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China's vegetable prices up 62.4% year on year

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Vegetables are seen at a market in Xining, capital of northwest China's Qinghai Province, Nov. 11, 2010. Surging food prices pushed up China's consumer price index (CPI), a major gauge of inflation, to a 25-month high of 4.4 percent in October, the National Bureau of Statistics (NBS) said Thursday. (Photo Source:Xinhua)

HAIKOU, Nov. 15 (Xinhua) -- The prices of 18 staple vegetables rose 62.4 percent in China in the first 10 days of November from a year earlier, said a senior official with the Ministry of Commerce (MOC) in Haikou, capital of south China's Hainan Province.

The average wholesale price of the 18 staple vegetable prices in 36 major cities stood at 3.9 yuan (0.58 U.S. dollars) per kilogram in the same period, up 11.3 percent from the beginning of the year, said Wang Bingnan, director of the MOC's Market Operation Department, at a meeting to discuss vegetable supply for this winter and next spring.

The MOC press department confirmed the figures with Xinhua Monday.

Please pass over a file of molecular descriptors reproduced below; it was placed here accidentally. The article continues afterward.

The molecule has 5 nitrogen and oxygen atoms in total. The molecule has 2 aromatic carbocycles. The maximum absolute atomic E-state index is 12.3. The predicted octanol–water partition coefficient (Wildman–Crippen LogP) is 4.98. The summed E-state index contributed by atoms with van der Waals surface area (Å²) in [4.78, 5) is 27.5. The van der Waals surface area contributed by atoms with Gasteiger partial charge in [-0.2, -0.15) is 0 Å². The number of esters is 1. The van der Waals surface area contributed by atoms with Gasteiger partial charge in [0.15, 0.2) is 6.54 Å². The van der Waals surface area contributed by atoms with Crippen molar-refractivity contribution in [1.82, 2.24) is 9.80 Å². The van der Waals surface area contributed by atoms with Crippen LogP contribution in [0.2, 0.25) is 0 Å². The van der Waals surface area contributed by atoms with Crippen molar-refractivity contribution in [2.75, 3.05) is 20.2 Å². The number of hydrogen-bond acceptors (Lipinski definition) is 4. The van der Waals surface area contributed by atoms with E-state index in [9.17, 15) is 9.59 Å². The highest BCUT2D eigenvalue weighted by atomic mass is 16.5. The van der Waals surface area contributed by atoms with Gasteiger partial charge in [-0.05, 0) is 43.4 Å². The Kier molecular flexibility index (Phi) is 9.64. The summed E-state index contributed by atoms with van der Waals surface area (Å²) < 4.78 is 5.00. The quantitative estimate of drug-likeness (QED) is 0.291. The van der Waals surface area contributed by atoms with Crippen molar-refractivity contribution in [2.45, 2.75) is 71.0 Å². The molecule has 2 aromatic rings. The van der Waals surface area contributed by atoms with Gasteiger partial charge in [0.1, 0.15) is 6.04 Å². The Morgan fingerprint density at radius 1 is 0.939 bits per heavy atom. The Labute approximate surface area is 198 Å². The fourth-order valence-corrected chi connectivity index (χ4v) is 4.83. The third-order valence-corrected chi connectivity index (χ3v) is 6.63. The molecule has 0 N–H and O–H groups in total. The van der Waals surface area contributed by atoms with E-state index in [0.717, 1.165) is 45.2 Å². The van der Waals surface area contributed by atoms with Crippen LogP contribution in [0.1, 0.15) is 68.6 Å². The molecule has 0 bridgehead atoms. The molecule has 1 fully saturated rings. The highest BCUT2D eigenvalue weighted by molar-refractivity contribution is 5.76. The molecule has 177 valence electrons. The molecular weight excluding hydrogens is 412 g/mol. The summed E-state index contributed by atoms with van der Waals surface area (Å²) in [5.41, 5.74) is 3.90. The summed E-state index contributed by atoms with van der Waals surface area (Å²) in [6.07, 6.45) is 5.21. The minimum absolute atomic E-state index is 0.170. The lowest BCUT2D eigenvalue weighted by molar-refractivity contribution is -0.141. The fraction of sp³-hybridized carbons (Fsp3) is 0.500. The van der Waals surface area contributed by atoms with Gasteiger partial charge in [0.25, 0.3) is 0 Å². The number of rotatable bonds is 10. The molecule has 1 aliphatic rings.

Price hikes in north China were higher than those in south China, Wang said.

Several factors contributed to the rises, Wang said.

Abnormal climate events such as spring cold and flooding had cut vegetable output. Increasing costs for oil, pesticides, transport and labor had also contributed to price hikes, Wang said.

Speculation had pushed up prices for produce like garlic and ginger since September last year along with increasing prices of international agricultural commodities.

The wholesale prices of garlic rose 95.8 percent and ginger 89.5 percent in 36 cities in the first 10 days of November year on year, Wang said.

The 18 staple vegetables include Chinese cabbages, potatoes and cucumbers.

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